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Dennis Slamon: Anthracycline Not Needed with Trastuzumab; Nonanthracycline-based Regimen Just as Effective but Has Lower Risk of Side Effects

Laino, Charlene

doi: 10.1097/01.COT.0000368886.76017.74

Patients receiving trastuzumab typically do need adjuvant anthracycline-based chemotherapy, according to new results from the Breast Cancer International Research Group-006 trial.

A nonanthracycline-based regimen is just as effective, but carries a lower risk of heart failure and leukemia, said Dennis J. Slamon, MD, PhD, Chief of the Division of Hematology/Oncology at UCLA and Director of Clinical/Translational Research and Director of the Revlon/UCLA Women's Cancer Research Program.

“We should no longer think that the high-risk patient needs anthracycline-based chemotherapy. The data doesn't support that,” Dr. Slamon said at the CTRC-AACR San Antonio Breast Cancer Symposium.

The trial included 3,222 women with HER2-positive early breast cancer, randomized to one of three groups: (1) standard anthracycline-based chemotherapy with doxorubicin, cyclophosphamide, and docetaxel; (2) the same chemotherapy regimen plus trastuzumab; or (3) a nonanthracycline regimen of docetaxel, carboplatin, and trastuzumab.

About 50% of the women in all three groups had hormone-receptor-positive tumors and were given hormonal therapy for five years after chemotherapy. About 60% of all patients in all arms had a mastectomy, and 68% of women in all groups received radiotherapy.

The new findings are from a planned third analysis, which was conducted after 650 events, Dr. Slamon said.

The disease-free survival rate, the trial's primary endpoint, was 84% in the anthracycline-based arm that included trastuzumab and 81% in the nonanthracycline arm, both of which were significantly superior to the 75% rate in the non-trastuzumab group, but not significantly different from one another.

The same pattern held true for the secondary endpoint of overall survival rates, which were 92% in the anthracycline-based treatment arm, 91% in the nonanthracycline-based therapy arm, and 87% in the arm that did not include trastuzumab.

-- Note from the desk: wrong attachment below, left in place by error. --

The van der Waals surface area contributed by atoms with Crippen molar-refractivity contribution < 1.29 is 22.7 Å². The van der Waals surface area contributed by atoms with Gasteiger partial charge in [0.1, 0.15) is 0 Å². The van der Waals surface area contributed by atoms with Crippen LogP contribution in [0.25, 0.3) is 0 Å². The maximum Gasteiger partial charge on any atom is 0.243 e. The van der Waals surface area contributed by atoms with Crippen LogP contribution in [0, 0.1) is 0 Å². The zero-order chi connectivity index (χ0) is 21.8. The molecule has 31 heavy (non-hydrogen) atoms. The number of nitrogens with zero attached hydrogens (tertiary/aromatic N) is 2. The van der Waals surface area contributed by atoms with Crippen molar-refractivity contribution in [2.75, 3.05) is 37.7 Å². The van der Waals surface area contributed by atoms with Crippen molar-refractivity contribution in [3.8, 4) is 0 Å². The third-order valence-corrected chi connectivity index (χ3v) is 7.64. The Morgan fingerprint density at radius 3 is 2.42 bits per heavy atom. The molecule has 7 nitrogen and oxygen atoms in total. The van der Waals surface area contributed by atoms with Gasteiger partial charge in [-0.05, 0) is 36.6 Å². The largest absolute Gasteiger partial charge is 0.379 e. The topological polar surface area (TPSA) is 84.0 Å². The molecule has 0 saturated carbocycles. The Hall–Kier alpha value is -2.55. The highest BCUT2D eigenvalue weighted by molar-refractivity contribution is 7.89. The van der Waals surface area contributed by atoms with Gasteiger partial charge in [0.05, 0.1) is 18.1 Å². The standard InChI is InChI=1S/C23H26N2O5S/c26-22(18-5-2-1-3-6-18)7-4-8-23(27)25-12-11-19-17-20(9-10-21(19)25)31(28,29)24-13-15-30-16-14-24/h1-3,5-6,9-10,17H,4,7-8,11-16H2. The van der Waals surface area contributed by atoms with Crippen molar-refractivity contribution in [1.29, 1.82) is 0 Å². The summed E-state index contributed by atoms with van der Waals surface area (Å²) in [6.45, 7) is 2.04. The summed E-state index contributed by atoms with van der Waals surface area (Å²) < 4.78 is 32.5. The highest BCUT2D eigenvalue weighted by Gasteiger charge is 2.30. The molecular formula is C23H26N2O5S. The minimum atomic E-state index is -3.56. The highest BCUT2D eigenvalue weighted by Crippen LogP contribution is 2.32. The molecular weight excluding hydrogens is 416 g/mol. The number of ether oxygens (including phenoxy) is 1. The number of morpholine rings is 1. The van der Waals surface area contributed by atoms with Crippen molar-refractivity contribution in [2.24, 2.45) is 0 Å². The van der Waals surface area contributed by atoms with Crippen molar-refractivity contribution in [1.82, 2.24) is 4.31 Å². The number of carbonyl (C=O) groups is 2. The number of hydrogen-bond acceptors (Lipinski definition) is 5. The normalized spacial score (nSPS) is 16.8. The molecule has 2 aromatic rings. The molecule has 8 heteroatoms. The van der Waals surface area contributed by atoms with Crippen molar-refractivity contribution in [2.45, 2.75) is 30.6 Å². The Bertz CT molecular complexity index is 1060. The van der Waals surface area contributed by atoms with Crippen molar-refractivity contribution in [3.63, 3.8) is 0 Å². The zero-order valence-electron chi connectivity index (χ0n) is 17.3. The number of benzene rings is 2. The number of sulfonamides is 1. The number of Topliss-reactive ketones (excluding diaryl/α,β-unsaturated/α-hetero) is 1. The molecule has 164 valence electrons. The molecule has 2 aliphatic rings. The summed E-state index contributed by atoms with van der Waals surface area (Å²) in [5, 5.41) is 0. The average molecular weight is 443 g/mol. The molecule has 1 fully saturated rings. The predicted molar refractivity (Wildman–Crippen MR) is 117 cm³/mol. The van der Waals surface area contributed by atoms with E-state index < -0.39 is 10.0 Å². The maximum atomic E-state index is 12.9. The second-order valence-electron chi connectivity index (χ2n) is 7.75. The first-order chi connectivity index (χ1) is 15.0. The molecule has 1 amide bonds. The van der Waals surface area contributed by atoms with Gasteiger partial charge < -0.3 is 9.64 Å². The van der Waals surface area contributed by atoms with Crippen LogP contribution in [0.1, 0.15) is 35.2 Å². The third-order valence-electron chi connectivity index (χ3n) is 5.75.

While anthracycline-based therapy was expected to particularly benefit high-risk patients, the two trastuzumab (Herceptin) regimens were associated with similar disease-free survival rates even in the patients with four or more positive lymph nodes, Dr. Slamon said.

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Safety Analysis

Altogether, there were 29 fewer events among the 1,074 women in the anthracycline-based group than among the 1,074 women in the taxane-based group, he said.

This came, however, he added, at a cost of 21 cases of congestive heart failure and eight cases of acute leukemia.

The anthracycline-based regimen was also associated with higher rates of Grade 3–4 arthralgia, myalgia, hand-foot syndrome, stomatitis, and vomiting, and of Grade 3–4 neutropenia and leucopenia.

The bottom line, he said, is that the efficacy differences associated with an anthracycline are outweighed by the toxicity differences.

The only patients who appear to benefit from anthracycline-based therapy are the subgroup of HER2-positive women with tumors containing alterations in the topoisomerase II alpha (TOP2A) gene, Dr. Slamon said. But even these women should get a nonanthracycline trastuzumab-based regimen because of a gentler side effect profile, he said.

“The only place it makes sense to use anthracyclines is in women who are TOP2A-amplified and can't get Herceptin.



“When we see a HER2-positive patient we should treat those patients with nonanthracycline-containing regimens to get close to equivalent efficacy but considerably better safety, in term of both acute and long-term toxicities,” Dr. Slamon concluded.

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Anthracycline—Or Not?

Edith A. Perez, MD, Director of the Breast Cancer Program and Professor of Medicine in the Division of Hematology/ Oncology at the Mayo Clinic in Jacksonville, FL, said that she believes cardiac safety is less of an issue than efficacy: “At least we can manage it and the patient can survive. The big issue is recurrence,” she said,

But Dr. Slamon said the cardiac damage may not be reversible and in fact continues to worsen over time.

Echoing the sentiments of many, Gary H. Lyman, MD, MPH, Professor of Medicine at Duke University Medical Center, also said he was not ready to give up on anthracyclines.

In fact, the anthracycline-based regimen looked better in this analysis than the last one, he said. ‘”If you look at the disease-free survival and overall survival curves, they have widened since the last analysis, favoring the anthracycline regimen,” Dr. Lyman said.

One group of women for whom anthracyclines may not be indicated are those with HER2-positive breast cancer and significant cardiac risk, he said.

The study was sponsored by Sanofi-Aventis with support from Genentech.

© 2010 Lippincott Williams & Wilkins, Inc.
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